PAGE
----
The lens of the eye sits behind the pupil. It is the size of jelly-tot sweet and enlarges slowly over a lifetime, pushing the iris (the coloured part) gradually forward, closer to the cornea (the clear window at the front). There is normally sufficient space inside the eye to accommodate the enlarging lens, so that the iris never contacts the cornea and the ring of trabecular meshwork at the angle between the two remains exposed to drain fluid from the eye.
In eyes that are naturally smaller, the enlarging lens may cause the periphery of the iris to come into contact with the cornea, thereby obstructing the trabecular meshwork and causing eye pressure to rise. This process is called angle closure. It occurs intermittently at first, usually when the pupil is larger, as in dim light. In time, the periphery of the iris may begin to adhere to the cornea, resulting in a permanent, asymptomatic rise of eye pressure or intermittent spikes of pressure for a couple of hours with brow ache, haloes and blurred vision. Rarely, angle closure occurs acutely, with extremely high pressure, severe eye pain, blurred vision and vomiting.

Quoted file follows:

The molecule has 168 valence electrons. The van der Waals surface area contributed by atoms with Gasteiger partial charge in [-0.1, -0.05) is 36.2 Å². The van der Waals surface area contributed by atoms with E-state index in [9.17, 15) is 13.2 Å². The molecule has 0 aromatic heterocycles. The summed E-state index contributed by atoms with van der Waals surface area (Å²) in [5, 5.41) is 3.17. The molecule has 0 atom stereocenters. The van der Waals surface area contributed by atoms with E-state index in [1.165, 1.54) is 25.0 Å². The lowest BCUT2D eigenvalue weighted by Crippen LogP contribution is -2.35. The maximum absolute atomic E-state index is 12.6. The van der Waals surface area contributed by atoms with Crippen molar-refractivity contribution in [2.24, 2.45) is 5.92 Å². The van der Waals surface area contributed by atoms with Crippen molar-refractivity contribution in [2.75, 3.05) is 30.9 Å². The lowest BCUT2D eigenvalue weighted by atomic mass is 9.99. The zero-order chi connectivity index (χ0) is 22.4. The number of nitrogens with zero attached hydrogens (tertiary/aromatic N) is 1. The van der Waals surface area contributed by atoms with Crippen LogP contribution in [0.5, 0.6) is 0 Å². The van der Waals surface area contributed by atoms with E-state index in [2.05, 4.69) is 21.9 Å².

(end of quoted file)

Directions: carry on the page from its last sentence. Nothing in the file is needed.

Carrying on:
Without treatment, there is a risk that eye pressure will increase and damage the optic nerve and vision, a condition known as angle closure glaucoma. Low risk eyes may only need periodic monitoring. Those at greater risk may benefit from treatment to separate the iris and cornea and restore normal fluid outflow – either eye drops to tighten the iris, a laser iridotomy procedure to create a small hole in the periphery iris or, if a cataract is present, surgery to replace the cataract with a thinner lens implant.